Alternative Breaks Help Students Find Their Passion
Thirteen alternative breaks will engage Alma College students in building and refurbishing homes, serving meals, interacting with terminally ill children, protecting animals, and more during week-long service opportunities in January and February.
“About 10 percent of our students participated in alternative breaks last year,” says Christie Schichtel, Alma’s AmeriCorps*VISTA in the Center for Responsible Leadership.
“This year we have increased the number of alternative breaks, scheduled early January trips because of the later start of the Winter Term, and offered a couple of new experiences, including a service project in Michigan and an animal protection opportunity in Florida," says Schichtel.
Alissa Coldwell (left), working on a Habitat for Humanity home.
Four alternative break trips are planned for Jan. 2-9 while nine excursions are scheduled for Winter Break Feb. 27 through March 6. Alternative breaks offer service opportunities for students during their semester breaks and at other times when classes aren’t in session.
“I encourage students to find a trip that fits their passion, or find a trip that focuses on an issue they are interested in or know nothing about,” says Shepherd junior Alissa Coldwell, who served as a team leader for a faith-based Habitat for Humanity alternative break last February. “We worked on six or seven houses during our experience. It was amazing watching how people from different backgrounds interacted with each other. In our case, our group continued to meet weekly even after we returned because we were so impacted by the experience.”
Each trip of 10 to 12 students includes an Alma College faculty/staff member.
• Disabilities, United Cerebral Palsy of Middle Tennessee, Nashville, TN
Students will build a wheelchair ramp for a specific person or family. The service will include interaction with the client.
• Affordable Housing (faith-based), Habitat for Humanity, Punta Gorda, FL
Participants will assist the local Habitat for Humanity chapter in new home construction. Manual labor may include dry walling, framing, roofing or anything that goes into building a home.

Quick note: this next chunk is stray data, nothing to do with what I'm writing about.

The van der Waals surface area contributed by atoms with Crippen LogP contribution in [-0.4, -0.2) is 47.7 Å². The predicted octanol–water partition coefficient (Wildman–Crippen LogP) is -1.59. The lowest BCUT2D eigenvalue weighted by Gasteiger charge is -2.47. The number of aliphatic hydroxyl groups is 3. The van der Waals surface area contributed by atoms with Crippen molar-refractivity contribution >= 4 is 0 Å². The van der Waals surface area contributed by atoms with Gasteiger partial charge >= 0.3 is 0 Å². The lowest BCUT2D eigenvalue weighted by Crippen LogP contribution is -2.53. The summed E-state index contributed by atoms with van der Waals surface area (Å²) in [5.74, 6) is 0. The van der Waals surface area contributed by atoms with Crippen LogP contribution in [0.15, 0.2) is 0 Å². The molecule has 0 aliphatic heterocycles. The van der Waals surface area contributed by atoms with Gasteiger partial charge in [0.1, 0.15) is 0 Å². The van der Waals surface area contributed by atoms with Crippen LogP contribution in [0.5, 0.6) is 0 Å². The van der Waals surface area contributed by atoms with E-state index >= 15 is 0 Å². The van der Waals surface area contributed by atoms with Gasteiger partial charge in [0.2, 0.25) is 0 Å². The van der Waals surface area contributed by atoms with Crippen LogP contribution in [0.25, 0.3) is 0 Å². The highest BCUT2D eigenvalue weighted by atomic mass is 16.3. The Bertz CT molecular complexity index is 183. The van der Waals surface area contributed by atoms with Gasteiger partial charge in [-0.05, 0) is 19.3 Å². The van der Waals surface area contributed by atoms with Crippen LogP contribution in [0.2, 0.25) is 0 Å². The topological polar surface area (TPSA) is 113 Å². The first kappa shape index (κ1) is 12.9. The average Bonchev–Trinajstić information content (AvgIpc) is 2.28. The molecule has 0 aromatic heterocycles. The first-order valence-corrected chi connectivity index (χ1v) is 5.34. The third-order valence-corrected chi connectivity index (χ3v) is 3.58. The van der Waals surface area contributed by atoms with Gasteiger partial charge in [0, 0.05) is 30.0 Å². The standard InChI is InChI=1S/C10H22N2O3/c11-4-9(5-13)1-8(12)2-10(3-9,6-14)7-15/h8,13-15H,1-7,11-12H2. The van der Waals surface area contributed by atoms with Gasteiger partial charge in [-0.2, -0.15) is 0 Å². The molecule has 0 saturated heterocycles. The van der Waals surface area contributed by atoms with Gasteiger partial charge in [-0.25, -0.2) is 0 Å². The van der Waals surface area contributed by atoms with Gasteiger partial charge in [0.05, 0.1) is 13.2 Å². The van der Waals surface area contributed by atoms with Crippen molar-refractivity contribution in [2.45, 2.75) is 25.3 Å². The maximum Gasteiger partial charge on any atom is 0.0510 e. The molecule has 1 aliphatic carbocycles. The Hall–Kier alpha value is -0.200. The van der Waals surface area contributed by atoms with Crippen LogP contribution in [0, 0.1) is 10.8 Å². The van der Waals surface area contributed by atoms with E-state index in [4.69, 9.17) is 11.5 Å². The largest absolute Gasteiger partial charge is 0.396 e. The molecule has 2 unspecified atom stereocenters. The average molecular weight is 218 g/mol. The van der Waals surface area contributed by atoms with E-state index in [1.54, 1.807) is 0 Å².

• Animal Protection, Peace River Refuge and Ranch, Zolfo Springs, FL
Students will construct landscaping and habitat for exotic animals that have been confiscated, abused or neglected.
• Children's Health, Ronald McDonald House of Memphis, Memphis, TN
Students will plan activities and entertain terminally ill children.
• Immigration & Border Issues, Project Puente, El Paso, TX
Students will work with immigrants while learning firsthand about immigration policy.
• Disaster Relief, Presbyterian Disaster Assistance, Texas City, TX
Participants will construct and renovate homes in an area that was damaged by Hurricane Ike.
• Affordable Housing, Habitat for Humanity, Hattiesburg, Mississippi
Students will assist the local Habitat for Humanity chapter in new home construction.
• Environment, Cumberland Trails Conference, Crossville, TN
Participants will provide trail maintenance and assist with trail construction.
• Rural Poverty, Once Upon a Time in Appalachia, Knoxville, TN
Students will assist with trail maintenance and service projects in a local Cherokee community in the Smokey Mountains.
• Affordable Housing, Genesee County Land Bank, Flint, MI
Participants will gut and refurbish homes in Flint, a city where there has been more than 4,000 home foreclosures.
• Education/Youth & Poverty, Education Works, Newark, NJ
Students will mentor youth in after-school programming.
• Disabilities, Crotched Mountain Rehabilitation Center, Greenville, NH
Participants will assist young people and adults with severe physical, development and emotional challenges.
• HIV/AIDS, Community Servings, Boston, MA
Students will help prepare meals that are delivered to clients in their homes.
The cost to participants ranges from $75 to $225. The trips are funded by a continuance grant from the Lilly Endowment and participant fees.
Posted: Mon, December 21st, 2009 at 8:43AM